3 min read

Thoughts on the Main Character

Hotdish: On Writing and Everything Else
This essay accompanies Chapter 02: Cameron Green.
A. Sherman Karlsson

I’ve spent an embarrassingly large percentage of my life enrolled in higher education. Graduate school, in particular, turns out to be a habit that is surprisingly hard to quit. Two significant takeaways from all my time in school about good presentation skills and good writing: 1. Never read from your PowerPoint slides, and 2. Never start an essay with a dictionary definition.

Anyway, Dictionary.com defines a main character as the “hero or protagonist [who] is usually the most important character in the story.” Now that you’ve met Cameron Green, you might be asking yourself, “why did this author write a book set in Japan where the main character is a straight, white, cisgender, upper middle class American man?”

The short answer is that I didn’t. Though Cameron may be a hero or protagonist (you can decide for yourself at the end of the story), he is certainly not the main character. Candidly, I’m not certain who is—see the links below for the short webcomic arc I created where the characters duke it out over who is the MC. But it’s definitely not Cam. I’ve encountered so many stories featuring white men. I know you have, too. They’re not bad or wrong, and I don’t doubt that I’ll keep on being entertained and engaged by them. But we live in a multidimensional world that needs multidimensional characters and stories.

This story that you’re reading is one little universe that I am trying to make multidimensional. I think I’ll simply say that each of the POV characters is the main character for their own story–and that there wouldn’t be a story without all six of them. You’ve already met Eika and Cam, and you’ll get to know Kenji, Misora, Hatsumi and Taehyun soon. For years, these six people have lived rent-free in my head—thank you for letting them into yours, too.

Comic Interlude

Who is the main character? The characters debate!

Click through the links below to find out the answer.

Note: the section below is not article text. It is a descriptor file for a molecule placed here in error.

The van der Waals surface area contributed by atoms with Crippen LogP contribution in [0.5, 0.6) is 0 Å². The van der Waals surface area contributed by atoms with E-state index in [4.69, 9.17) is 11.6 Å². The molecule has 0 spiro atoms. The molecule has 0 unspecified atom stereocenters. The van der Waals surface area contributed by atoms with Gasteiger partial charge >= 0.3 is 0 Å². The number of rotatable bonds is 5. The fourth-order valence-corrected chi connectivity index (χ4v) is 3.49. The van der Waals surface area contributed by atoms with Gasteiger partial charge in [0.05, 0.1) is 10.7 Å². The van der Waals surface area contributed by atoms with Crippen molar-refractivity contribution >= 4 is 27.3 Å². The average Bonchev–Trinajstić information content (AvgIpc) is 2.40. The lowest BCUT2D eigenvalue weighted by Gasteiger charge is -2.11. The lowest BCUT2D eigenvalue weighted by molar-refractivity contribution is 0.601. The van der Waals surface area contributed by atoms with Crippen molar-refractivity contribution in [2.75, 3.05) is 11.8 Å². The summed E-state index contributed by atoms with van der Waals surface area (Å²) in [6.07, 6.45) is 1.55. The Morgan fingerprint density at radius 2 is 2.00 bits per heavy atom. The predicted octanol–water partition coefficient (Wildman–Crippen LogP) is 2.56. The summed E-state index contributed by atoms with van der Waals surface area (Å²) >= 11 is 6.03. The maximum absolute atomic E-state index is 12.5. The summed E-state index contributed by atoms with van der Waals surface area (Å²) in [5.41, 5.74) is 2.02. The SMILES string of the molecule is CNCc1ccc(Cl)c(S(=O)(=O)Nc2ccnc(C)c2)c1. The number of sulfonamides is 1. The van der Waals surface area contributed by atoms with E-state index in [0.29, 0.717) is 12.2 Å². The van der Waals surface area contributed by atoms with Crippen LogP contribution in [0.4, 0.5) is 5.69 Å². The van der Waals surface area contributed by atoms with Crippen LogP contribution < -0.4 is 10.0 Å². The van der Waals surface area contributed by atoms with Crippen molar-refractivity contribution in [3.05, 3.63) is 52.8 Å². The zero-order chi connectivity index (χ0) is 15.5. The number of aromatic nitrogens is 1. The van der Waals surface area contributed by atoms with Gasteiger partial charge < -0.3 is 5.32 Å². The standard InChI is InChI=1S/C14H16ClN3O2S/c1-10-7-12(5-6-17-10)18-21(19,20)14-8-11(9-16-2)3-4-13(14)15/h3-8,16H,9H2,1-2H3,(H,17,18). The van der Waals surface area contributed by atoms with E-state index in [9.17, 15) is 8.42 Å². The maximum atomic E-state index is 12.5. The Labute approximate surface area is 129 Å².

1. Sound off: Who thinks they’re a main character?
  2. Eika Fujiwara
  3. Cameron Green
  4. Kenji Asagawa
  5. Misora Toyama
  6. Hatsumi Date
  7. Taehyun Park
  8. By Word Count
  9. By Scene Count
  10. The Winner

And if you enjoyed a bit of side snark, you can also follow the periodic Syphon Continuity After Dark webcomic on a variety of platforms:

Instagram | Threads | Mastodon | Tumblr | RSS

Some books and TV shows that I loved that feature a big, diverse cast

*These are not affiliate links, and I make no money off them. I’m just sharing these outstanding pieces of media.

  • The Power, by Naomi Alderman When girls around the world develop a mysterious new power that gives them a physical advantage over men, the gender tables are turned. Includes POV characters from multiple countries around the world, mostly women and girls. There is also a TV series on a platform I won’t link to here.
  • World War Z, by Max Brooks The audiobook is a delight, with different skilled voice actors (like Mark Hamill!) reading each section. It’s a cliché to say the book is better than the movie, but in this case they’re so different that I would recommend against the movie entirely.
  • Never Have I Ever (Netflix) They had me at “John McEnroe is the inner monologue voiceover for an Indian-American teenage girl.”
  • Jade City, by Fonda Lee A family mafia drama set in a fantasy Hong Kong, complete with magical jade and martial arts battles, this trilogy wrestles with a legacy of colonialism in a world-spanning way.
  • Sense8 (Netflix) Eight people from around the world discover that they are psychically linked, and that this puts them in danger from shadowy forces. Filmed on site, this show does not shy away from giving each of the characters their own plot. (The ending was rushed due to a cancellation, but they did put out a movie to conclude the story.)

Let’s discuss

What are your favorite stories that amplify less-commonly featured experiences or points of view?